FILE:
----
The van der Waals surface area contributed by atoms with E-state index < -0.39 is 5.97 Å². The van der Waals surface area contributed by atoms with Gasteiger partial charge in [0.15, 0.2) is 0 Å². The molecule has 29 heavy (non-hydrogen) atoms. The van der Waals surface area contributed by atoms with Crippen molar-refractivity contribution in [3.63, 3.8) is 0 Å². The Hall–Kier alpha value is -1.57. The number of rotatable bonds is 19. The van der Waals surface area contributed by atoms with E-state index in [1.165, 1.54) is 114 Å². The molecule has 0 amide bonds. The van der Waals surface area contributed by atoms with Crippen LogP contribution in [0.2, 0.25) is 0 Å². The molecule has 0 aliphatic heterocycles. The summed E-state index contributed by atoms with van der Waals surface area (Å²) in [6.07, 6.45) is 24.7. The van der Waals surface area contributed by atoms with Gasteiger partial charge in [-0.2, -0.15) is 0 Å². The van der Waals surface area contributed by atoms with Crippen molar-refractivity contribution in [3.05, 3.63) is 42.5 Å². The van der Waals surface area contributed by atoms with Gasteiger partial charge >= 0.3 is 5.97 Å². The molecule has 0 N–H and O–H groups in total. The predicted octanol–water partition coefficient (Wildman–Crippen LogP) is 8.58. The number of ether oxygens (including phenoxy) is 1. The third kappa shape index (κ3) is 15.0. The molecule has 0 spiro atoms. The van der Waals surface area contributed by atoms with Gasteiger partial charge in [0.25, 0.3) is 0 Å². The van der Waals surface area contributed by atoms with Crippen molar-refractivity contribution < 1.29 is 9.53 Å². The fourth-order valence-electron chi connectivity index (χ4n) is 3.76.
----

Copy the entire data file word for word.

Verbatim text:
The van der Waals surface area contributed by atoms with E-state index < -0.39 is 5.97 Å². The van der Waals surface area contributed by atoms with Gasteiger partial charge in [0.15, 0.2) is 0 Å². The molecule has 29 heavy (non-hydrogen) atoms. The van der Waals surface area contributed by atoms with Crippen molar-refractivity contribution in [3.63, 3.8) is 0 Å². The Hall–Kier alpha value is -1.57. The number of rotatable bonds is 19. The van der Waals surface area contributed by atoms with E-state index in [1.165, 1.54) is 114 Å². The molecule has 0 amide bonds. The van der Waals surface area contributed by atoms with Crippen LogP contribution in [0.2, 0.25) is 0 Å². The molecule has 0 aliphatic heterocycles. The summed E-state index contributed by atoms with van der Waals surface area (Å²) in [6.07, 6.45) is 24.7. The van der Waals surface area contributed by atoms with Gasteiger partial charge in [-0.2, -0.15) is 0 Å². The van der Waals surface area contributed by atoms with Crippen molar-refractivity contribution in [3.05, 3.63) is 42.5 Å². The van der Waals surface area contributed by atoms with Gasteiger partial charge >= 0.3 is 5.97 Å². The molecule has 0 N–H and O–H groups in total. The predicted octanol–water partition coefficient (Wildman–Crippen LogP) is 8.58. The number of ether oxygens (including phenoxy) is 1. The third kappa shape index (κ3) is 15.0. The molecule has 0 spiro atoms. The van der Waals surface area contributed by atoms with Gasteiger partial charge in [0.25, 0.3) is 0 Å². The van der Waals surface area contributed by atoms with Crippen molar-refractivity contribution < 1.29 is 9.53 Å². The fourth-order valence-electron chi connectivity index (χ4n) is 3.76.